The Scientific Research Society of America (RESA), founded in 1947, was an industrial and government research-laboratory-based parallel organization. In 1974 the two organizations merged to form Sigma Xi, The Scientific Research Society of North America. The “of North America” was dropped from the name as the organization spread into Europe, Asia and Latin America. The combined organization today is composed of 268 active chapters found at the leading research laboratories worldwide comprising over 36,000 of the top scientists and engineers. Membership has included over 200 Nobel laureates, hundreds of members of the National Academies of Sciences and Engineering, the National Institute of Medicine, the National Research Council and National Science and Technology medalists.

The Orange County Sigma Xi Chapter was originally chartered as the Autonetics Branch of RESA by UCLA’s Founding Dean of Engineering, Dr. Llewellyn M. K. Boelter in one of his final acts, on April 2, 1965 at the Anaheim, CA, Research Center of the Autonetics Div. of North American Aviation, Inc. (NAA). Although the aviation/aerospace pioneering company, NAA/North American Rockwell/Rockwell International/Boeing North American, was long ago absorbed by the Boeing Company, many of the surviving research staff members and other like-minded engineers and scientists throughout Orange County, both members and nonmembers, gather bimonthly to continue the Sigma Xi tradition of scientific investigation, interdisciplinary education and fellowship among peers as well as extending science outreach to the public through Sigma Xi’s Orange County Chapter.

Coming Attractions:

No July meeting – almost everybody’s off enjoying summer vacations.

September 16, 2014, Greg Thomas, MD, Director of Memorial Care Heart & Vascular Institute, “Mummy Imaging Research.” We’re still dying of the same causes as the pharaohs!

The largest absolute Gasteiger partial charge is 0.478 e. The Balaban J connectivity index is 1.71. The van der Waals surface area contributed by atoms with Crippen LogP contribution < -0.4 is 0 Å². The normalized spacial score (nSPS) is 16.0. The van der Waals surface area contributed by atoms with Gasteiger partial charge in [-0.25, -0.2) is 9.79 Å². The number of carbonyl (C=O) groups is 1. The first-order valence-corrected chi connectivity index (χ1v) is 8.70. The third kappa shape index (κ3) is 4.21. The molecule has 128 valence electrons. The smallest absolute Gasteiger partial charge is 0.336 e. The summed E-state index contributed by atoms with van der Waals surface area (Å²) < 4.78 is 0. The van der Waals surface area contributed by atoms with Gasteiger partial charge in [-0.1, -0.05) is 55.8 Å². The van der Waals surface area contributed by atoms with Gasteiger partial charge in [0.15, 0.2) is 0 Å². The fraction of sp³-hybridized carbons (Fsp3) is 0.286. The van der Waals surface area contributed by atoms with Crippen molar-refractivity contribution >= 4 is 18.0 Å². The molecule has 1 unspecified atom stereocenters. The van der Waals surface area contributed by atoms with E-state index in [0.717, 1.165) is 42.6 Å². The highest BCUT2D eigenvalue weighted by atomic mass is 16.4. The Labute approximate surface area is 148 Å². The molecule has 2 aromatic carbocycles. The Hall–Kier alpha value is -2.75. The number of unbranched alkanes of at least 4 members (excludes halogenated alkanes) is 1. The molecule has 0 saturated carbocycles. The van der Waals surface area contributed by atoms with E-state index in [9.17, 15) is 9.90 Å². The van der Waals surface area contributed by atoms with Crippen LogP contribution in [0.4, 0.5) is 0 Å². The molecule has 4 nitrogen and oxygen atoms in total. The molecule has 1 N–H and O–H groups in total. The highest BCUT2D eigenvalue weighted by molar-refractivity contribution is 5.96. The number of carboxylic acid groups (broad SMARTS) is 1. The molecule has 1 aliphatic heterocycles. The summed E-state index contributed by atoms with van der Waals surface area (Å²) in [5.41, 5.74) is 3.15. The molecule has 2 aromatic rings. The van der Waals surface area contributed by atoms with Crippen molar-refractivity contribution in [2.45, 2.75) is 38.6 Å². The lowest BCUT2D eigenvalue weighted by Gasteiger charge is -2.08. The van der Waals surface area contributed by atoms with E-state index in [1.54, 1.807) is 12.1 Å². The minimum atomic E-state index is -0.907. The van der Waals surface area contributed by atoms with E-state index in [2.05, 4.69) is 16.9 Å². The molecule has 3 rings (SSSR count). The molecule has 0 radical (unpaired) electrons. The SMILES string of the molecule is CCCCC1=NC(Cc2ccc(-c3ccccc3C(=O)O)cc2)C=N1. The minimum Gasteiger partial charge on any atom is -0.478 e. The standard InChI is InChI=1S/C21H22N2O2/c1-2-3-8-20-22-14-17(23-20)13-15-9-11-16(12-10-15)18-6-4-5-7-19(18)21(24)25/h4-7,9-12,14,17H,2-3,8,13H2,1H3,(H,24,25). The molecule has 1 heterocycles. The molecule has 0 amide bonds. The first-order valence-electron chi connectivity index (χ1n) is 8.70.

November 18, 2014, Georg Striedter, Ph.D.; title TBA but subject is brain evolution.

January 20, 2015, Craig Stark, Ph.D., Director of Center for the Neurobiology of Learning & Memory, UCI, “Mind and Consciousness.” Why are you you?

Recent OC Chapter Presentations:

March 18, 2014, Virginia Trimble, Ph.D., Professor of Physics and Astronomy, “Anybody but Hubble.” The expanding universe had been studied by many prior to Hubble.

January 21, 2014, C. Ronald Koons, MD, FACP, Clinical Professor of Medicine, UCI, “The Art and Science of Medical Care.” The importance of caring and communicating.

Join or login to comment.

  • Betsy P.

    Dinner was just ok. The lecture was very interesting, but the speaker went too long and had not timed himself well. Very interesting and informative topic.

    May 21

  • Anthony S.

    Gregory Hickok's presentation was brilliant.
    Did not take dinner, can't comment.
    Excessive noise from adjacent bar.
    Excellent valet parking.

    May 20

  • Jim T.

    I always enjoy these meetings. This was one of the best yet. Stan is doing a great job getting excellent speakers.

    May 20